The following chart illustrates the general project cycle. Progress measurement is after the programme baseline is established and approved by the Client. The project progress is then to be measured based on the baseline.
There are many ways to measure the progress from different perspectives; each has its merits and shortcomings. Agreement among all parties, especially the Client, must be reached before the progress measurement can start.
The list below is just a few often-used methods:
The preferred way is the weightage the artificial points assigned to activities (under P3 resource), for which we can balance different parts of the programme by assigning agreed percent of points. In other words, activities taking more time to complete, or requiring more manhour, or huge sum of money incurred to achieve the event, shall be assigned more weightages. In actual work, the original duration can be initially used as the weightage and then adjusted later on.
Example 1: The major area of work is assigned the weightage (total weightage shall be 100%). Completion percent times the weightage is the earned weightage. Total earned weightage is the measurement of the project progress.
Example 2: Major trades of work is assigned the weightage (the figure is immaterial. The importance is the proportion among all trades). The weightage of a trade over time period is distributed by the programme. The distribution may consider some standard distribution pattern.
Earned Value=Completion percent as of report date x Original value.
Value can be:
Note: the classical definition of the earned value is measured through money, that is, earned value=% completion x budgeted cost.
S curve is just the graphic representative of the cumulative earned value against the time lapsed. The earned value curve, for a typical project, shall travel between the early and late planned curve, indicating the progress is on the track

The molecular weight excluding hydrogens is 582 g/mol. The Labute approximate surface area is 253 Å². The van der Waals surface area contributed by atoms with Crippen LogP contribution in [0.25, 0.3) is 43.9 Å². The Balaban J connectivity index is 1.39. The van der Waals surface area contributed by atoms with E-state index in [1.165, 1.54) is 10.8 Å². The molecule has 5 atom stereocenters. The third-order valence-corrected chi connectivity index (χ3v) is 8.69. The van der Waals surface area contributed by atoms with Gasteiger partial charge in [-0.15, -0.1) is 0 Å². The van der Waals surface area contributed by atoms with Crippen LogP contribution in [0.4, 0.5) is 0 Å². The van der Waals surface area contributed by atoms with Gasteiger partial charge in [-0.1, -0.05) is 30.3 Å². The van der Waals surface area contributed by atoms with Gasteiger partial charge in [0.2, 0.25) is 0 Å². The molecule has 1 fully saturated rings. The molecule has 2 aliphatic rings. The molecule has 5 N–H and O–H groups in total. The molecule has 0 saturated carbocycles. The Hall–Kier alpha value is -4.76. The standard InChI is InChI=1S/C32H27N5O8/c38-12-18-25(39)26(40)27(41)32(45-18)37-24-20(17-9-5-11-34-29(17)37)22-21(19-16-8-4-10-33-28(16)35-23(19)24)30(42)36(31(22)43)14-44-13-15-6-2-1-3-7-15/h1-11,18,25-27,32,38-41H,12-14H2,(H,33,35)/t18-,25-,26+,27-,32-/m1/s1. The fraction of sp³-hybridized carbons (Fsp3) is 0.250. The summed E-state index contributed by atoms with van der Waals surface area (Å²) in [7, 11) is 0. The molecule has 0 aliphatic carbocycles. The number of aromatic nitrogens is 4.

From the S curve, one can technically measure how much the progress is ahead or delay.
Traditionally, the payment is based on itemized BQ. The shortcoming of this way is that BQ does not reflect the site progress directly. BQ and site sequence of work do not align the same way.
To solve the problem, cost can be input into P3 baseline. If the cost is assigned to an activity (under data->cost), the programme becomes the so-called cost loaded bar chart. Though each activity is not one-to-one pointing to the BQ item, the Level 4 heading under P3 can be rolled up (sum of earned value) and mapped to BQ item. The other way is using the costing coding (customized item under P3) to link the activity to BQ. See an example below (CTS is the customized coding system for linking the activity to BQ).
1) Define resource as "C935 - Wtg", for example, non-labour type, with unit/time=1/d, price/unit=$0/h;
2) Assign resource to activities (no assignment to duration=0 activities). Default budgeted unit equals duration after first assignment (because of defined resource unit/time=1);
3) Export "resource assignment" to Excel. Filter="C935 - Wtg". Sorting=activity ID ascending (act ID is important here. Otherwise, difficult to sort out the different part of programme after exporting. Act ID should be sorted out in ascending order when scheduling);
4) Copy and rename the Excel file and balance weightage points under Excel to the different part of programme;
5) Copy back the adjusted budgeted units to the original Excel file, under budgeted unit column;
6) Import back the modified Excel file to P6.